The American and French revolutions were the catalyst for the sympathetic readings of John Ball that emerged in 1790s English radicalism, such as John Baxter’s A New and Impartial History of England, from the Most Early Period of Genuine Historical Evidence to the Present Important and Alarming Crisis (1796). When Robert Southey’s dramatic poem, Wat Tyler (1794), was pirated in 1817 (after the now Poet Laureate had given up on his youthful radicalism), English radicals and social and political reformers had a new authoritative source for understanding Ball as part of their own tradition (on Baxter and Southey see also John Ball in English History). Wat Tyler was not the only source, but it was by far the most influential one in the first half of the nineteenth century. It was regularly used to make allegations of hypocrisy against Southey, including through comparisons with his presentation of Ball.
The economic hardships following the Napoleonic Wars and the introduction of the Corn Laws in 1815 led to waves of mass discontent with reactions ranging from reformist to revolutionary. Protestors took up the memory of the 1381 uprising as a heroic point of comparison worthy of emulation. This was combined with the myth of the Norman Yoke (the idea that Anglo-Saxon liberties were lost with the oppressive Norman Conquest under William the Conqueror/Bastard whose line has effectively ruled and oppressed ever since), with figures like Wat Tyler and Ball seen as part of a historic tradition of English resistance from below seeking to reclaim liberties lost. The famous reformer, the ‘Orator’ Henry Hunt, embraced some of these comparisons, even if he downplayed revolutionary implications. The comparisons were also taken up by John Bagguley and the Manchester and Lancashire radicals in their demands for constitutional reform and in their highlighting of the plight of the workers in the Lancashire cotton industry (e.g., the proposed march of the Blanketeers, March 1817).
Ball would come to the fore in the next wave of nineteenth-century mass protest following the limitations of the Great Reform Act (1832): Chartism and the famous six demands of the People’s Charter of 1838 (universal male suffrage; end of property qualification for MPs; annual elections; voting by secret ballot; payment for MPs; equitable representation of electoral districts). Ball and the story of 1381 were used to attack the middle class, claiming they had betrayed working-class causes, just as the rebels had been betrayed in 1381 and then by historians in their hostile accounts. Ball and 1381 were portrayed as precursors to Chartism and parallels with figures of the mid-nineteenth century were made, such as with the fierce denouncer of factory conditions: Rev. Joseph Rayner Stephens.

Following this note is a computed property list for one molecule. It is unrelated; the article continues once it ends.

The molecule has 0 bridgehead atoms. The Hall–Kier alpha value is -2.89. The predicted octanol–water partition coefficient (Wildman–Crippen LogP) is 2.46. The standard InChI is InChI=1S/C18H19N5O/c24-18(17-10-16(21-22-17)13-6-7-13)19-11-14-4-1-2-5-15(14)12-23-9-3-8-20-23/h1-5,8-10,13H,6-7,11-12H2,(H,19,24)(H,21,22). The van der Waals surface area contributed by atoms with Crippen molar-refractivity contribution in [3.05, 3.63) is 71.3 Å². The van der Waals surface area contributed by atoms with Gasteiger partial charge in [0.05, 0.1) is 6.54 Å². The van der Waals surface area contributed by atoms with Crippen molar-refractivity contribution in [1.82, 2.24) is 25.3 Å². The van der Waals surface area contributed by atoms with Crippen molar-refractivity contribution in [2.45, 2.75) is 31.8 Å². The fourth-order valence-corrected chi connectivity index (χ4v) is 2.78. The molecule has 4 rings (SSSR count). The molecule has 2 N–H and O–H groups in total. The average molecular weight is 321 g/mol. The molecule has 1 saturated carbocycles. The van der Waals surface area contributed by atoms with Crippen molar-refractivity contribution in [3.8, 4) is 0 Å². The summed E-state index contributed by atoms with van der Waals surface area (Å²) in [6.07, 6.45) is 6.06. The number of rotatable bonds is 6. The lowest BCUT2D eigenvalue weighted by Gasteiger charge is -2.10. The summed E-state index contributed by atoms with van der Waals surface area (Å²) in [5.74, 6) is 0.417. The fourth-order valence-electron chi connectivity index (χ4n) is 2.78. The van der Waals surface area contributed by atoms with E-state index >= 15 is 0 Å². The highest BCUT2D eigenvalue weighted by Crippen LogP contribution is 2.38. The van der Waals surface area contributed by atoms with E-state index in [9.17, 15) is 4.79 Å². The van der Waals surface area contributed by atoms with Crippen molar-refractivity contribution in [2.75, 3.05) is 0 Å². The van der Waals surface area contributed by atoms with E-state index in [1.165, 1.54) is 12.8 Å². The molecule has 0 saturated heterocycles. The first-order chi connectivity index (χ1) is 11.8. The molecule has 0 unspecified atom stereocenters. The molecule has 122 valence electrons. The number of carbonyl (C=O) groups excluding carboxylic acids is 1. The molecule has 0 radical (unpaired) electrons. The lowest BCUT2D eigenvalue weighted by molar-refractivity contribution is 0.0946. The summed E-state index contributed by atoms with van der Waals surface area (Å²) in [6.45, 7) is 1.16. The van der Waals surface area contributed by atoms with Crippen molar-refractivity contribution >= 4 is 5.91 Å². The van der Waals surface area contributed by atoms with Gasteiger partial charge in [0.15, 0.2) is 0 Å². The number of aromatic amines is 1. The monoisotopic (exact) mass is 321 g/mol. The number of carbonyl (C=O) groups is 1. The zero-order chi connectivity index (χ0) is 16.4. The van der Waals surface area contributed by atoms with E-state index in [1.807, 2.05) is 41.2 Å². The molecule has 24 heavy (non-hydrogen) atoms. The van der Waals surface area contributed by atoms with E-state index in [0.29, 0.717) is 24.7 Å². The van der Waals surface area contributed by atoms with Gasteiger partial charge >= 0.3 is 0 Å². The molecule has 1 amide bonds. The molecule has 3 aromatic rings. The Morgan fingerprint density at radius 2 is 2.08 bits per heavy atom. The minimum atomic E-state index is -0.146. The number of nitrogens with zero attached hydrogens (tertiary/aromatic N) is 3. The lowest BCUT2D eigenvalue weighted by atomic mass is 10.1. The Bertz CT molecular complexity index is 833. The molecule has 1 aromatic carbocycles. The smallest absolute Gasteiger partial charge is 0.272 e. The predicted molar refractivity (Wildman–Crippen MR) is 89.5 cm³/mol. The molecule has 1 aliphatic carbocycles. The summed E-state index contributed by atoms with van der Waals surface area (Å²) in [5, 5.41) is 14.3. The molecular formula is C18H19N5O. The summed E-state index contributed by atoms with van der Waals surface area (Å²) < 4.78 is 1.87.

The Ball of Southey’s Wat Tyler was a regular (though not the only) reference point who could be used to present Ball as martyr, oppose national military service, and critique established religion as the tool of the ruling class. Illustrations based on Wat Tyler were found in Chartist or sympathetic press, while numerous theatrical performances of Wat Tyler at Chartist social events were noted at the time (see John Ball in Literature and Drama).
Other influential works of the time include Pierce James Egan the Younger’s Wat Tyler; Or, The Rebellion of 1381 (1841 with several reprints) which continued the implicit (and not-so-implicit) paralleling of Ball and 1381 with Chartism.
Working in the Robin Hood literary tradition, Egan used Ball’s England to look at issues of class relations and constitutionalism from below, promoting a national identity grounded in shared political and cultural ideals rather than ethnic homogeneity. This sort of thinking (again, closely connected with the myth of the Norman Yoke) was taken up in some strands of Chartism, including in contexts featuring the prominent Chartist, William Cuffay, who came from a slave family and received racist attacks in the British press. Such downplaying of lineage, racial, or ethnic backgrounds as markers of English identity, and the stress on the inclusion of different ethnicities and foregrounding of political unity in these understandings of English identity, was also a point of unity with Irish Chartists some of whom could embrace the idea that William the Bastard was the source of division, exclusion, and landlordism.
Similar ideas had a wider impact, including among abolitionists. ‘John Ball’ was a pseudonymous name for James Redpath who moved to America and reported on slavery in the southern states. Redpath saw the name of Ball as particularly useful when talking to slaves because Ball was criticising a certain type of ‘slavery’ and belonged to a revolutionary kind of ‘Britishness’ based on claims about equality rather than limited to the country of Redpath’s birth, Europe, or white America.